Making wine isn't just agriculture - it's an art form.
After spending time behind-the-scenes at harvest time, we got to see what exactly goes into creating these drinkable masterpieces.
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Constantia Valley is home to the oldest wine farm in the country, and its wine route winds through many others that have established themselves on this history.
One such farm is Constantia Glen - throughout its history its lands had been used for various endeavours, until its current vineyard was planted between 2000 and 2001. Its first wine was produced in 2005, and today it stands proudly among the top producers of the valley.
Traveller24 was invited to come experience a harvest day in Constantia, and as everyone was divided up into different groups, we ended up with Constantia Glen's award-winning winemaker Justin van Wyk.
Starting out in the vineyards, we made our way to the cellar, where the pickers were sharply focused on ensuring all unwanted bits and bobs were removed from their harvest. According to Van Wyk, they take great pride in this, and having them involved in the entire process empowers them in their work.
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Even while trying to guide us, Van Wyk can't help but fiddle with his art, unhappy with one tank's performance or moving a recently-sterilised clay pot into its spot. During harvest season, a winemaker's job is non-stop.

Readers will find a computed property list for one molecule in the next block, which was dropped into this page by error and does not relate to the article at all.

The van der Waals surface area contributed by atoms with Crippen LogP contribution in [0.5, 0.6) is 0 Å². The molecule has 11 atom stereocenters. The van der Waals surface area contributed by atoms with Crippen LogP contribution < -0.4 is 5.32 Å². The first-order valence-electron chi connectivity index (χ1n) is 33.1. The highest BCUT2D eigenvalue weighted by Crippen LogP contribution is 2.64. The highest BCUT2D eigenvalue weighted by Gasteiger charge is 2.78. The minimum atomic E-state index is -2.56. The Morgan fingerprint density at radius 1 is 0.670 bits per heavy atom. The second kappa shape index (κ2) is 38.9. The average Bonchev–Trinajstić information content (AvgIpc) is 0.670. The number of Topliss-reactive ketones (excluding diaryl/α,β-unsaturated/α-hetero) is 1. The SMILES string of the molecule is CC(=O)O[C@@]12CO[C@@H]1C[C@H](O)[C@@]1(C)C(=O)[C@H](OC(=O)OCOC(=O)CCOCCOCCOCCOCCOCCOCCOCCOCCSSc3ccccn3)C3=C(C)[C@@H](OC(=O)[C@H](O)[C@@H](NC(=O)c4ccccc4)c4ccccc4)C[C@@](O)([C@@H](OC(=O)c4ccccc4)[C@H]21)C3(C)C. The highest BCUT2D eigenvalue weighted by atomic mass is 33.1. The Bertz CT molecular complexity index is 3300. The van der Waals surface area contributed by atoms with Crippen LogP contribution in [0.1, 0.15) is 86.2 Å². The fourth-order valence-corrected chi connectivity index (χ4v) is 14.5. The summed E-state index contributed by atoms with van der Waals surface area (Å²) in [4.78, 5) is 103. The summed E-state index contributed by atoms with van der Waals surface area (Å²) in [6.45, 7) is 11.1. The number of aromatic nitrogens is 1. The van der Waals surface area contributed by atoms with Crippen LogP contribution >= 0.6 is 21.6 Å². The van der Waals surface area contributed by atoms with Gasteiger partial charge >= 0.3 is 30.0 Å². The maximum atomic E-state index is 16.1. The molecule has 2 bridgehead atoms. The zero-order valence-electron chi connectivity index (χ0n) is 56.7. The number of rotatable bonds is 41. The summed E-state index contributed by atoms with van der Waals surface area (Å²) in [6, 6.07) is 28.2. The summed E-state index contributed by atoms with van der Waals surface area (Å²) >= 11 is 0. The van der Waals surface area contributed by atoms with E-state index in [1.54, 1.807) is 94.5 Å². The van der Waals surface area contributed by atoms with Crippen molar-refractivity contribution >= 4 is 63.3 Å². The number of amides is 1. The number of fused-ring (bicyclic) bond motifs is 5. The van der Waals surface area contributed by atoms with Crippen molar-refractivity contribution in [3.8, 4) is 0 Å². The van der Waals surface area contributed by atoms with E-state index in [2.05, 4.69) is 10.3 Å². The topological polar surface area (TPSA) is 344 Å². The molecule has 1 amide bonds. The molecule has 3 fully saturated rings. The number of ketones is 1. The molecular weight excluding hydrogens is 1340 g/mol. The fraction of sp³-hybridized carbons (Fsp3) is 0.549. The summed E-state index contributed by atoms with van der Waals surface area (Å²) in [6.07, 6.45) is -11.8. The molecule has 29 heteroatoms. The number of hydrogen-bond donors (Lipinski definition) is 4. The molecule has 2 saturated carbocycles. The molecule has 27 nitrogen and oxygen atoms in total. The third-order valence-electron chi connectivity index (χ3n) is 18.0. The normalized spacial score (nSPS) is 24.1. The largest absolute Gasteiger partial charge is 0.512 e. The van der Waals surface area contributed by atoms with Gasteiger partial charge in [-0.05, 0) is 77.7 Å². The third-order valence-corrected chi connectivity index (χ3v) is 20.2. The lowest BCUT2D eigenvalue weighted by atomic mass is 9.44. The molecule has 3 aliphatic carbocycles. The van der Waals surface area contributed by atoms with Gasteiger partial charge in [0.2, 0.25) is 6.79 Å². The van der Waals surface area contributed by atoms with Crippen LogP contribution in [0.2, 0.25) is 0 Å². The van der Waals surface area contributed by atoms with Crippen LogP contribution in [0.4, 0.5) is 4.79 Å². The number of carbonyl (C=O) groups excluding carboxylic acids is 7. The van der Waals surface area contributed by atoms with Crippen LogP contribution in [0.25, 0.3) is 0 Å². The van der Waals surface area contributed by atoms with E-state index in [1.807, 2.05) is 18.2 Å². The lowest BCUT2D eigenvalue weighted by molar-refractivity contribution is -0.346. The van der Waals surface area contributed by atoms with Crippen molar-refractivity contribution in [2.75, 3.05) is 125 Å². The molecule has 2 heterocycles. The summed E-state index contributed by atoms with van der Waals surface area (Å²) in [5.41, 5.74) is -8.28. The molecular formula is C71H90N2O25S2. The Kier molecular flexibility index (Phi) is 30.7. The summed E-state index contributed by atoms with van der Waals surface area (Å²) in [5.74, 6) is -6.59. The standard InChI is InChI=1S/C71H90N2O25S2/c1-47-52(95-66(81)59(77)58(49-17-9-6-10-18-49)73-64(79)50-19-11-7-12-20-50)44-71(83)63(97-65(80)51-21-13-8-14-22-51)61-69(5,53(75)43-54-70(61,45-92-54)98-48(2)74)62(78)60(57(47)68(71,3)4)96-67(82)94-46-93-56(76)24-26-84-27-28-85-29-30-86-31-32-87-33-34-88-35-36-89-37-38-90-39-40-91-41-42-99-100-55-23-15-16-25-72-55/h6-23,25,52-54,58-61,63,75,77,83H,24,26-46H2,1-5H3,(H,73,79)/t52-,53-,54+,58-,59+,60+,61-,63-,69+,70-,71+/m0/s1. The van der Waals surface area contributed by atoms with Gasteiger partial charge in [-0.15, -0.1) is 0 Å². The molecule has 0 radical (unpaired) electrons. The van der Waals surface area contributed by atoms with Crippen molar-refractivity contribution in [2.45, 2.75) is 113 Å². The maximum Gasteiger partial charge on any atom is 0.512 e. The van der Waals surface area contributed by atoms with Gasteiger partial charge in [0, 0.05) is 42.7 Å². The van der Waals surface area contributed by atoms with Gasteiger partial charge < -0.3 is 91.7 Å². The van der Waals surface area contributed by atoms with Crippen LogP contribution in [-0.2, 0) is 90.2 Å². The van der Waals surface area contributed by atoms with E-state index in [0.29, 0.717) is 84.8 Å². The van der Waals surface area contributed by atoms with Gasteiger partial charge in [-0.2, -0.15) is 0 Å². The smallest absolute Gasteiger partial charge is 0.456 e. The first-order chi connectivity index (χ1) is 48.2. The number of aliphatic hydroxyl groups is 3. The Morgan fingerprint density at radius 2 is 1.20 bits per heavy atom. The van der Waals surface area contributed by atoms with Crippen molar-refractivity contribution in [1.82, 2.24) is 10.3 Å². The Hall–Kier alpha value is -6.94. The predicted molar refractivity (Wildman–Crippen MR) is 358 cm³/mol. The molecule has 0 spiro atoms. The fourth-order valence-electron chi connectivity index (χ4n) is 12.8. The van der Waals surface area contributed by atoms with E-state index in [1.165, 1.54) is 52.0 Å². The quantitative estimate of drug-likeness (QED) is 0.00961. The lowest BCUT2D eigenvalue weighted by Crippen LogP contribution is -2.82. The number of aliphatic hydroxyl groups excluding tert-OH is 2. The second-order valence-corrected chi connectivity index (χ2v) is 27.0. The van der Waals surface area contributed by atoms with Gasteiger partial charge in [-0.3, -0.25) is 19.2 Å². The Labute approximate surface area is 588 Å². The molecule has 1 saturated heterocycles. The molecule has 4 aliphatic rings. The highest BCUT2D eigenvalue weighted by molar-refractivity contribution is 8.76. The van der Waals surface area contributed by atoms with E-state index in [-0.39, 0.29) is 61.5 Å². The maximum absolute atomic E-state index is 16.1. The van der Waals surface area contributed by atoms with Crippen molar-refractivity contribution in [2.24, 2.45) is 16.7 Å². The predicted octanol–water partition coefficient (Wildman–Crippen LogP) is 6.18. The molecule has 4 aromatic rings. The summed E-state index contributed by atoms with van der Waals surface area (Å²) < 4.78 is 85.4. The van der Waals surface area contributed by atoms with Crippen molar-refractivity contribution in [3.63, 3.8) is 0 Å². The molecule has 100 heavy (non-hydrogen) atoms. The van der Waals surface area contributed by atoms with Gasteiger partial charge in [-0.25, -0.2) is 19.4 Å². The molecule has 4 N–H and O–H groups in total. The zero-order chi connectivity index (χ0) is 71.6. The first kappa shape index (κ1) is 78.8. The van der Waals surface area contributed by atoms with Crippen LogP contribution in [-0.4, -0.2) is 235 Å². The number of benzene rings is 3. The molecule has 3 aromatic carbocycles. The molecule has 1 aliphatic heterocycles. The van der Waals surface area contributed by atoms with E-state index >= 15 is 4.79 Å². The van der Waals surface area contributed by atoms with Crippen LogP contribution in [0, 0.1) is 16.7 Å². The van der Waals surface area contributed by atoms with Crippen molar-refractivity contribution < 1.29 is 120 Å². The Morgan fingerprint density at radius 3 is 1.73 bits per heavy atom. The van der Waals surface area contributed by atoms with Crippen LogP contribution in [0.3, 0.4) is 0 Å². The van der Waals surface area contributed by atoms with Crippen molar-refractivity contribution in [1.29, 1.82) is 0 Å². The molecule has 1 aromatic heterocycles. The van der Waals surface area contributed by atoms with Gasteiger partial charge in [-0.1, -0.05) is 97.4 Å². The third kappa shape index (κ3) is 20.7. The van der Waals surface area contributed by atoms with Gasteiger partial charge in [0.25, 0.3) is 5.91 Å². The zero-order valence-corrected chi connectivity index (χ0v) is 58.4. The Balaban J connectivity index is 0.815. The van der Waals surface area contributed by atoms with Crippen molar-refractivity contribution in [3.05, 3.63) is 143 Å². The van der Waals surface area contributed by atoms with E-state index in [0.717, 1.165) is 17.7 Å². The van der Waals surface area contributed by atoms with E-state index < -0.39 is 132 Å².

Besides ensuring a good harvest for Constantia Glen, Van Wyk also has his own family label, made from grapes that he sources from all over, especially the Elgin Valley. He is big on family, so all the wines are named after his kids.
But one big perk of being a winemaker is getting a taste of the wine straight from the barrel - in the early stages of fermentation the wine is almost more like grape juice - sweet, yet with a bite to remind you that, eventually, it will evolve into its final form.
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(Photo: Gabi Zietsman)
Constantia Glen is one of ten farms on the Constantia Wine Route, and soon they will be celebrating their 'artworks' together as one big family in Constantia Unwrapped.
The month-long event will give wine lovers the chance to buy tickets to taste two wines at every farm, as well as celebrating the craft with concerts, special tastings, runs and art exhibitions.
Initially the event was set to take place in May, but with the moratorium placed on events due to the coronavirus outbreak, the event has been postponed - but stay tuned to their social media channels to find out about new dates later in the year.
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The wines of Constantia Valley. (Photo: Gabi Zietsman)